At the Vancouver Art Gallery until January 16
In the introduction to his recent book of photographs, What Can We Believe Where?, Robert Adams writes: “I began making pictures because I wanted to record what supports hope: the untranslatable mystery and beauty of the world.” Then he adds: “Along the way, however, the camera also caught evidence against hope, and I eventually concluded that this too belonged in pictures if they were to be truthful and thus useful.”
Implicit in this simple statement, especially in the words truthful and useful, is a profoundly moral sense of purpose. Adams’s black-and-white photographs of the American West—blasted trees standing grimly above a newly constructed freeway, graffiti spray-painted across rocky outcroppings at a sagebrush-dotted lookout, tract housing strewn like litter over a high plateau, a mesa top scored by the tracks of mining trucks, and mountains clear-cut to their ragged peaks—register his sorrow at the ways humankind has plundered and desecrated the once-majestic expanses of Colorado, California, and Oregon.
An acclaimed and influential senior photographer, often identified with the New Topographics movement, Adams took up the camera—self-taught—in the mid 1960s, after earning a PhD in English literature and pursuing an academic career. His early immersion in the written word reveals itself in his eloquent prose and his commitment to the book as the principal conveyor of his photographic art. This internationally touring exhibition, Robert Adams: The Place We Live, was organized by the Yale University Art Gallery, whose curatorial staff worked closely with the artist.
Compassing some 300 master prints chosen from his nearly 40 book projects, the show attests to the acuity of Adams’s vision, not only in the composing of individual images but also in their editing and sequencing. Photography, he has stated, is all about editing.
Adams’s shots of rapid and unpicturesque suburban development in the Denver and Colorado Springs areas, shot in the late 1960s and early 1970s when he was teaching English at Colorado College, launched his career. The exhibition winds a narrative and thematic line through his career-long investigation of the ways in which people are connected with or alienated from the land through the buildings and enterprises they undertake. A 1968 trip to Sweden with his wife and lifelong helpmate, Kerstin, suggested to Adams the possibility of a socially and environmentally responsible approach to the built environment. Such ideas, however, are in deep conflict with the beliefs that have ruled the American West during the past two centuries, especially the entwined religions of westward expansion, unfettered individualism, and unregulated capitalism.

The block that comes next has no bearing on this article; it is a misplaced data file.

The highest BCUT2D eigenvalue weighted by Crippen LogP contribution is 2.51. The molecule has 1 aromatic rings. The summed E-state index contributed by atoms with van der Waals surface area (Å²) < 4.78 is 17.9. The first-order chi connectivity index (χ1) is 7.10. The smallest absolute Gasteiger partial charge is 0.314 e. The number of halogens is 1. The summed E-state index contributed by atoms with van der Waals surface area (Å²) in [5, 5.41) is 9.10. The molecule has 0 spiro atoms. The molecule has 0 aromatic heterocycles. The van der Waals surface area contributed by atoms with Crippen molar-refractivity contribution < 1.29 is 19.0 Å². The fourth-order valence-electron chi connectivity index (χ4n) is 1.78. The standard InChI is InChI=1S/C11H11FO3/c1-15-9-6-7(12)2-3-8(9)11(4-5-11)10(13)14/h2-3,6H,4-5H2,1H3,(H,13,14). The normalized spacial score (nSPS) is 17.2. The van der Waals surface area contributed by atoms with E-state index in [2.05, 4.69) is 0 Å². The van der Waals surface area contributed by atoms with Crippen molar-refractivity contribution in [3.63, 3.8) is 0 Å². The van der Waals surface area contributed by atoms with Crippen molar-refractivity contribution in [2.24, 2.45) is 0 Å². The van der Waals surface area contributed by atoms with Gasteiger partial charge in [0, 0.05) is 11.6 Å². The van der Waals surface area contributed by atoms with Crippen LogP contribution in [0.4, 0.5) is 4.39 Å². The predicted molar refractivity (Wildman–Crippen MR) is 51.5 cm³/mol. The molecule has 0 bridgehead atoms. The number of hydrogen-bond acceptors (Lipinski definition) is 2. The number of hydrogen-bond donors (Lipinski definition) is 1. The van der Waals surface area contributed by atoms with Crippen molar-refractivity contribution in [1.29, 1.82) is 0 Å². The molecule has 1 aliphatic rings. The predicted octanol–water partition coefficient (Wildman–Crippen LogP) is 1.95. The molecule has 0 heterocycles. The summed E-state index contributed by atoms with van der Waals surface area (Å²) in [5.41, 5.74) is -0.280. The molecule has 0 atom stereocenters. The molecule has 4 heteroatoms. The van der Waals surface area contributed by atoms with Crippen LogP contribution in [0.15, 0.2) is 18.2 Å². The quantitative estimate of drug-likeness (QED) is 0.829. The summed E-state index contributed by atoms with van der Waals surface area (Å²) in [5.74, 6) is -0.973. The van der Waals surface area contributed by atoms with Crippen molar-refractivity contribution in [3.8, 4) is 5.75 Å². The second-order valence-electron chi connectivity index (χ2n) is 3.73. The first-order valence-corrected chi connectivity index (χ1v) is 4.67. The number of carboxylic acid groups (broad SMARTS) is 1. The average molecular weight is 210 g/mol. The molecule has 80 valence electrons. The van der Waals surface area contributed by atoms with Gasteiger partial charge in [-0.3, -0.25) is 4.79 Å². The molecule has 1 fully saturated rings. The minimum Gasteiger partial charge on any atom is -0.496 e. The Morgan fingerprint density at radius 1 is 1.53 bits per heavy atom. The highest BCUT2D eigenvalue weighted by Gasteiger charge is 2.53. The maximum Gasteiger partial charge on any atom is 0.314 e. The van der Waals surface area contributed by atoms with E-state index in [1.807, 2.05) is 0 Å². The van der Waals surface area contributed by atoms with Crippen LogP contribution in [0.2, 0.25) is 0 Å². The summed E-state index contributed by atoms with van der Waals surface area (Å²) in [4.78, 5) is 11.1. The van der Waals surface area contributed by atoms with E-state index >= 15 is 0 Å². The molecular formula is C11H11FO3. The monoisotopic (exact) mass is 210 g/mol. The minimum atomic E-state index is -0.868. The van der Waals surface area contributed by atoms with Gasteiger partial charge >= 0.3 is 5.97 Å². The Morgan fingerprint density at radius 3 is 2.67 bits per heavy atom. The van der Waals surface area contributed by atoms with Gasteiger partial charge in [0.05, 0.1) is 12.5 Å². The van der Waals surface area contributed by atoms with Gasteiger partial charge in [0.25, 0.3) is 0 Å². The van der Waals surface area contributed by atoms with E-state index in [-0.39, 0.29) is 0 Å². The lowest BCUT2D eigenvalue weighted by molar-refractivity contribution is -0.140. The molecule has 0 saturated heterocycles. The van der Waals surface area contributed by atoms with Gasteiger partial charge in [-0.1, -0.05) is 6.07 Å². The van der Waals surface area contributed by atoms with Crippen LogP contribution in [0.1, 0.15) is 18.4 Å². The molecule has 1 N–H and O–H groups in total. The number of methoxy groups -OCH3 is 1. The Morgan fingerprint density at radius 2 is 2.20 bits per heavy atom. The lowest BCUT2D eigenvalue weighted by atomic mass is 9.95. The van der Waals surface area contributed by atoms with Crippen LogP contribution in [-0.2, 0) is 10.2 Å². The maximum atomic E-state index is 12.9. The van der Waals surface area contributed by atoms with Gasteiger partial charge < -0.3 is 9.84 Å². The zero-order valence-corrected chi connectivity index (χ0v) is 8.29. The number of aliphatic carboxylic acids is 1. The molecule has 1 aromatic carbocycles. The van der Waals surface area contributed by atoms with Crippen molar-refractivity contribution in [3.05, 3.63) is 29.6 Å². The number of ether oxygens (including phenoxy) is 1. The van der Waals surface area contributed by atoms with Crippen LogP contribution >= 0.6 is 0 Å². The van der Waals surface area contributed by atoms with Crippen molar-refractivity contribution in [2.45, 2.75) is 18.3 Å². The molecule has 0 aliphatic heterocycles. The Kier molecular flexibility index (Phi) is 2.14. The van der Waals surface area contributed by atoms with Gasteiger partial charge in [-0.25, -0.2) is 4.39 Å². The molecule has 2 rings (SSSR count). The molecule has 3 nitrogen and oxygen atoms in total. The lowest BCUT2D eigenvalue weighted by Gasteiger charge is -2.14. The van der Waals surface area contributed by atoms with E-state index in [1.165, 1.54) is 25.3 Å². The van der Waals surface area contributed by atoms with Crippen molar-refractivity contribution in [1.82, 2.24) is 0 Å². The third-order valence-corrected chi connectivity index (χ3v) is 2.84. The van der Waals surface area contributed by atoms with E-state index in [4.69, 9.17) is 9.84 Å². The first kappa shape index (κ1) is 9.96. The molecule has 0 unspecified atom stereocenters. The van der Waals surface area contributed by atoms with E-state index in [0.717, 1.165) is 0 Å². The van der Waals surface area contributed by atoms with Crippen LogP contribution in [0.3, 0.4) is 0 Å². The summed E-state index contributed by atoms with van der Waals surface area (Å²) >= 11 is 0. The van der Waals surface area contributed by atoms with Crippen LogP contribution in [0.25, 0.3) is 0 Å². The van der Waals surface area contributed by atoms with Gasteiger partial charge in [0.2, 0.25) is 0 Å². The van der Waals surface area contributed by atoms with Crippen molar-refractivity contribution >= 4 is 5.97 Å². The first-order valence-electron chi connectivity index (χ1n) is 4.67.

The cult of the frontiersman is cleverly folded into Pike’s Peak, Colorado Springs, Adams’s shot of a Frontier gas station at dusk, its fluorescent sign glowing in eerie counterpoint to the dark mountains and ebbing evening light beyond. Other subjects—a single buffalo in a fenced field in Buffalo for sale, Pueblo County, Colorado; a massive old-growth tree stump in a wasteland in Coos County, Oregon—stand as lonely symbols of our unsustainable relationship to the natural world.
At the same time, Adams’s images capture the dazzling light and godly grandeur of these western landscapes. And his seascapes, many of them shot at the spot where the Columbia River meets the Pacific Ocean, speak of the cycle of life and death and the converging of our individual destinies within the vast, oceanic mystery of existence. Against all the evidence of our wrongdoing, Adams cannot deny us some pearly glimmer of hope, some silvery grace note. His body of work is not a one-track condemnation of our condition; rather, it is poetically nuanced and mindful of the complexities of its themes and subjects.